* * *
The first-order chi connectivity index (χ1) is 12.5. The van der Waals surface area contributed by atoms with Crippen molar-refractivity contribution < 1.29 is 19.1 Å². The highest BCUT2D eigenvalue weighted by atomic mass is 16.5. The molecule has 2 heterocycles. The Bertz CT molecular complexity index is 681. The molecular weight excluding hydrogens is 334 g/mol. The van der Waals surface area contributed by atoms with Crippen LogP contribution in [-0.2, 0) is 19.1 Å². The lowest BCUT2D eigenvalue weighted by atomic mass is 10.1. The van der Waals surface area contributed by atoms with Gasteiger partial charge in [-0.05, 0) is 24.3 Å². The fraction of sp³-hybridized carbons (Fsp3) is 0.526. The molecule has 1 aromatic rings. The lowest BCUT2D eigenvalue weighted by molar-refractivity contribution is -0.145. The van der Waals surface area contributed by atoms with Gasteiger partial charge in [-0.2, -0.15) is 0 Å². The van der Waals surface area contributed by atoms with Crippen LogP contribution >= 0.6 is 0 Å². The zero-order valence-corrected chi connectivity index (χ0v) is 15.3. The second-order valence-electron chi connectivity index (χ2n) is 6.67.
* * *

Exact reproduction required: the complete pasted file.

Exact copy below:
The first-order chi connectivity index (χ1) is 12.5. The van der Waals surface area contributed by atoms with Crippen molar-refractivity contribution < 1.29 is 19.1 Å². The highest BCUT2D eigenvalue weighted by atomic mass is 16.5. The molecule has 2 heterocycles. The Bertz CT molecular complexity index is 681. The molecular weight excluding hydrogens is 334 g/mol. The van der Waals surface area contributed by atoms with Crippen LogP contribution in [-0.2, 0) is 19.1 Å². The lowest BCUT2D eigenvalue weighted by atomic mass is 10.1. The van der Waals surface area contributed by atoms with Gasteiger partial charge in [-0.05, 0) is 24.3 Å². The fraction of sp³-hybridized carbons (Fsp3) is 0.526. The molecule has 1 aromatic rings. The lowest BCUT2D eigenvalue weighted by molar-refractivity contribution is -0.145. The van der Waals surface area contributed by atoms with Gasteiger partial charge in [-0.2, -0.15) is 0 Å². The van der Waals surface area contributed by atoms with Crippen LogP contribution >= 0.6 is 0 Å². The zero-order valence-corrected chi connectivity index (χ0v) is 15.3. The second-order valence-electron chi connectivity index (χ2n) is 6.67.